Given the two record dates, the two sides feature different personnel in the band.  The first includes Arthur Whetsel, Bubber Miley, and Louis Metcalf in the trumpet section, “Tricky Sam” Nanton on trombone, Barney Bigard on clarinet and tenor sax, Otto Hardwicke on clarinet, soprano sax, alto sax, baritone sax, and bass sax, Harry Carney on clarinet, soprano sax, alto sax, and baritone sax, Duke Ellington on piano, Fred Guy on banjo, Wellman Braud on string bass, and Sonny Greer on drums.  The second features  Miley and Metcalf on trumpets, Tricky Sam on trombone, Rudy Jackson on clarinet and alto sax, Otto Hardwicke and Harry Carney on all the same reeds as the first side, and Ellington, Guy, Braud, and Greer in the same positions as the previous.

One of Ellington’s best, “Jubilee Stomp” was played in 2011’s The Artist, albeit on a disgustingly inaccurate phonograph.

Jubilee Stomp

Jubilee Stomp, recorded March 26, 1928 by Duke Ellington and his Orchestra.

On “Blue Bubbles”, Ellington shares composer credit with Bubber Miley, and the piece bares some stylistic resemblance to another of Miley’s works, “Black and Tan Fantasy”.

Blue Bubbles

Blue Bubbles, recorded December 19, 1927 by Duke Ellington and his Orchestra.

Victor 22298 – King Oliver and his Orchestra – 1930

...hang a twenty dollar gold piece on my watch chain, the the boys'll know I died standing pat...

…put a twenty dollar gold piece on my watch chain, so the boys’ll know I died standing pat… (Illustration from 1930 Victor catalog.)

“Here’s a treat!  Hot playing, hot singing, and rhythm that will make you squirm when you hear it,” is what Victor said of this record in their April 1930 supplemental catalog, “It’s one of the meanest, hottest, most irresistible dance records ever.  It’s the kind that breaks down all inhibitions!”  This was actually the first King Oliver record I ever owned.  I got it by accidentally bidding more than I’d intended to in an online auction.  In spite of that, I was thrilled to have such a great record in my clutches, and I still get a thrill thinking of this outstanding hot jazz record.  Since it was my first, I think it’s fair for it to be the first King Oliver record uploaded here.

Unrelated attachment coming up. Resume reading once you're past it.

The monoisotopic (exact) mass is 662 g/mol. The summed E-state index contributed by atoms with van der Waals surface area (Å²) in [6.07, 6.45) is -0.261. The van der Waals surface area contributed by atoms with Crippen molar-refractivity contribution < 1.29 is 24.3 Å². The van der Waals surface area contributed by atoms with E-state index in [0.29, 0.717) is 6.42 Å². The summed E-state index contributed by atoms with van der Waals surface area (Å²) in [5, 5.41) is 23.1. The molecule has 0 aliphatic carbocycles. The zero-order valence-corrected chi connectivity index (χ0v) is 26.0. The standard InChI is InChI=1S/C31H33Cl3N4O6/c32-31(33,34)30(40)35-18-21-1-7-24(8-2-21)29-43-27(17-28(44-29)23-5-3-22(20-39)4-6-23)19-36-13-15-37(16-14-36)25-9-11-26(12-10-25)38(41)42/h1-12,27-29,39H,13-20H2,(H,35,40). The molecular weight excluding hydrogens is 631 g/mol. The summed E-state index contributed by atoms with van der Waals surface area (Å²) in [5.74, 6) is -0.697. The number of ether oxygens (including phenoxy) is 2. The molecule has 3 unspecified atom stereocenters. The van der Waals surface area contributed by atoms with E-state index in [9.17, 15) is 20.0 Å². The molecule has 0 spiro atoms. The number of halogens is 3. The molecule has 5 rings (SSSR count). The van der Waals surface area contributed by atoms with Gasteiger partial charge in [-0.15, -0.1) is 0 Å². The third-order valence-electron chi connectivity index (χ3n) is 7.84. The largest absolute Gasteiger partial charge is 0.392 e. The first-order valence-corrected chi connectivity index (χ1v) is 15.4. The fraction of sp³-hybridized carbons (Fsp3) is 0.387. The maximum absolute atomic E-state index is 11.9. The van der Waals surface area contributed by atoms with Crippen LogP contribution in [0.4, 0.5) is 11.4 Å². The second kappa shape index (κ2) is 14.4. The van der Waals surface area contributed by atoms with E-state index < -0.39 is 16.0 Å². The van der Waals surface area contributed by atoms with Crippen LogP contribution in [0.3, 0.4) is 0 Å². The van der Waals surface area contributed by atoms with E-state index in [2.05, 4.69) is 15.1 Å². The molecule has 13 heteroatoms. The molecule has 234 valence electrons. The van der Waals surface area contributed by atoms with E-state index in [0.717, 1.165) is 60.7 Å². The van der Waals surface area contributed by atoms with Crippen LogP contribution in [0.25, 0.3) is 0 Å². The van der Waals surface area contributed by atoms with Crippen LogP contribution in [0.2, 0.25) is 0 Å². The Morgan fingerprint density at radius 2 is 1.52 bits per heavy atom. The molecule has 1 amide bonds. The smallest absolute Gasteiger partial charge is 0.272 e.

By this late time in his career, King Joe was suffering from gum disease, and took far fewer solos on his trumpet than he did in years prior, and did not play on many of his Victor recordings at all.  On this one however, Oliver does in fact play, though not a whole lot.

Victor 22298 was recorded January 28, 1930 at 28 West 44th Street in New York by King Oliver and his Orchestra.  There seems to be some confusion as to the personnel, it features either Bubber Miley and Henry “Red” Allen, Jr. or Dave Nelson and Oliver on trumpet, Jimmy Archey on trombone, Bobby Holmes on clarinet and soprano sax, Glyn Paque and possibly Hilton Jefferson on clarinet and alto sax, Walter Wheeler on tenor sax, Carroll Dickerson on violin, Arthur Taylor on banjo, Jean Stultz on guitar, Clinton Walker on tuba, Don Frye or Hank Duncan on piano, and possibly Fred Moore on drums.  Dickerson directed this session under Oliver’s name.  Studio vocalist and occasional Jimmie Rodgers imitator Frankie Marvin provides the vocals.  If anyone out there could tell me which personnel is definitively correct, I’d be much appreciative.